So many teams around the state have gotten started on their summer training regimen as the summer heats up – isn’t it exciting to start with a new team, building for a new year? A bunch of camp deadlines are coming up, so get on those registrations! For those starting up here at home, building an athlete takes more than time on the gym floor. Our resident nutrition expert – Val Schonberg from EnlightenU Nutrition Consulting put together some helpful ideas for summer practice eating. Read her guest article below, or download it here:Summer nutrition tips for the dancer Stay fueled, hydrated, and don’t forget that sunscreen as we hit the fields and gyms this summer.
Nutrition Tips for a Healthy Summer
For many, summer means hanging out with friends at the beach, backyard BBQ’s, and fun getaways to the cabin. Although well-intentioned, these great times often come with tempting snacks and goodies that challenge dancers to wonder how to navigate summer eating, while staying healthy for their sport.
Following are some FAQ’s dancers ask me about staying healthy and well fueled for practices while enjoying the summer months!
What should I eat before my morning practice? The most important meal of the day is breakfast. However, for many youth athletes, summer and sleeping-in go hand-in-hand resulting in not taking time to eat, or not eating enough, before running out the door. Showing up for long practices without enough “fuel” often results in decreased performance, increased risk of injury, and higher cravings for sweets later in the day (a sign that your body is too hungry). Eating a breakfast with protein, carbs, and healthy fat (i.e. Greek yogurt, berries and granola with nuts or seeds) kicks your metabolism into gear and provides energy for practice and the rest of your day. Read “Breakfast for Champions!” (https://enlightenunutrition.wordpress.com/2015/06/09/breakfast-for-champions/) for more breakfast ideas.
What are quick and easy ideas for lunch? Similar to breakfast, skimping on lunch often results in cravings and overeating later in the day. But, for many high-schoolers, figuring out “what to eat” can be challenging. First, plan to include a balance of protein-containing foods, (such as deli meat, chicken, dairy foods, beans or peanut butter) along with wholesome carbohydrates (whole grain bread, rice, potatoes, fruit, and vegetables) and healthy fats (olive oil, avocado, hummus, nuts, seeds, etc). Second, go grocery shopping with your mom/dad or whoever does the shopping in your household to be sure the foods you like are on hand. Finally, plan to include a fruit and/or vegetable with your meal. They provide fiber to help you feel full; and, most important, are helpful in decreasing inflammation which helps your body recover faster from long practices or strenuous workouts.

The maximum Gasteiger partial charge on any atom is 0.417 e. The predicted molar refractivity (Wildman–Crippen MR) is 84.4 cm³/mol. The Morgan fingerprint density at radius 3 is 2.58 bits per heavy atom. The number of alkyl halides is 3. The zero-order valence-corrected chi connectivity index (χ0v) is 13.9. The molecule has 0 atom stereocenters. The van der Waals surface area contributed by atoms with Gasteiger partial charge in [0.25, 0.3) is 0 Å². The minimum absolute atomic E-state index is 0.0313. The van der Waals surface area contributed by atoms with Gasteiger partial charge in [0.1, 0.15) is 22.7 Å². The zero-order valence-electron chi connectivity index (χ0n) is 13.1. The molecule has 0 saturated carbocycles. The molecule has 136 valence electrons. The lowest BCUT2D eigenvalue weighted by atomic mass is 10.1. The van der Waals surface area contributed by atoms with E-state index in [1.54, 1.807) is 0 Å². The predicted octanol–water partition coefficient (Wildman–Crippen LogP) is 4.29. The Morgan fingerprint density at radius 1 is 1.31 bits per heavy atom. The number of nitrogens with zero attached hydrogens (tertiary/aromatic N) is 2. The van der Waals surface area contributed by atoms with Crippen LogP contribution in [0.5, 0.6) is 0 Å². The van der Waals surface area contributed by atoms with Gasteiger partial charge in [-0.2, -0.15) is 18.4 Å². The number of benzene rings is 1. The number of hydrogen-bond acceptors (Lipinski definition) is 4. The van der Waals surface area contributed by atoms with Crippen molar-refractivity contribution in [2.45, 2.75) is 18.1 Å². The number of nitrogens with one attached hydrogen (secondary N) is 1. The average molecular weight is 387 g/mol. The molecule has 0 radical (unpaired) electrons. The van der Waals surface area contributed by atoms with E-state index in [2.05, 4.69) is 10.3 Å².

A few examples of quick and easy meals include:
Sample Meal #1
Wrap or sandwich (with chicken, turkey, egg salad, tuna salad, etc; whole grain bread or tortilla; romaine or spinach leaves and tomato; and mayo, hummus or avocado)
Nectarine or small piece of fruit
Sample Meal #2
Frozen entrée, such as Amy’s, Kashi, Evol or Luvo brands
Raw veggies (i.e. cucumbers, bell peppers, carrots, broccoli, etc.)
Glass of milk
Sample Meal #3
Tuna salad sandwich (or wrap) with light mayo, topped with tomato and spinach leaves
Sample Meal #4
Leftovers (stir fry, tacos, chicken and rice, beef and potatoes, etc…)
Add: fruit and glass of milk
What’s the best way to prevent weight gain or lose weight during the summer? Weight management for athletes should be more about maximizing body composition to improve performance than a number on the scale. Restrictive eating usually backfires and consequently results in even more weight gain. Dieting athletes also struggle with decreased energy, fatigue, moodiness, and increased injuries that have a detrimental effect on performance. Instead, avoid the cycle of “diet at breakfast, diet at lunch and blow it at night” and give yourself permission to eat enough earlier in the day when you are most active. Second, include protein-containing foods (eggs, beans, fish, beef, poultry, nuts, dairy products, etc.) at each meal and snack. Third, enjoy high sugar foods like soda, candy and desserts in moderation, which means “every once in a while” vs. “all the time” or the opposite, “never”. Finally, eat slowly and mindfully only when you are hungry and stop when you are comfortably full. Emotional eating or eating when you are sad, bored, tired, stressed, etc., rather than when you are physically hungry, can sabotage efforts at keeping your weight in check. Instead, learn to use other coping mechanisms such as talking to a friend, journaling your feelings, or listening to music to help yourself feel better.
What are some ideas for healthy snacks? To begin with, make time for meals. Eating 3 balanced meals will provide you energy for the day and prevent mindless snacking. When snacks are needed to prevent ravenous hunger, try to include a protein-containing food along with a wholesome carbohydrate and plenty of water to drink. Following are some examples:
Protein + Carbohydrate
Cottage cheese + sliced peaches
String cheese + whole grain crackers
Yogurt + berries
Yogurt + granola
Peanut butter + tortilla & banana
Milk + cereal
Leftover taco meat and cheese + chips (heated)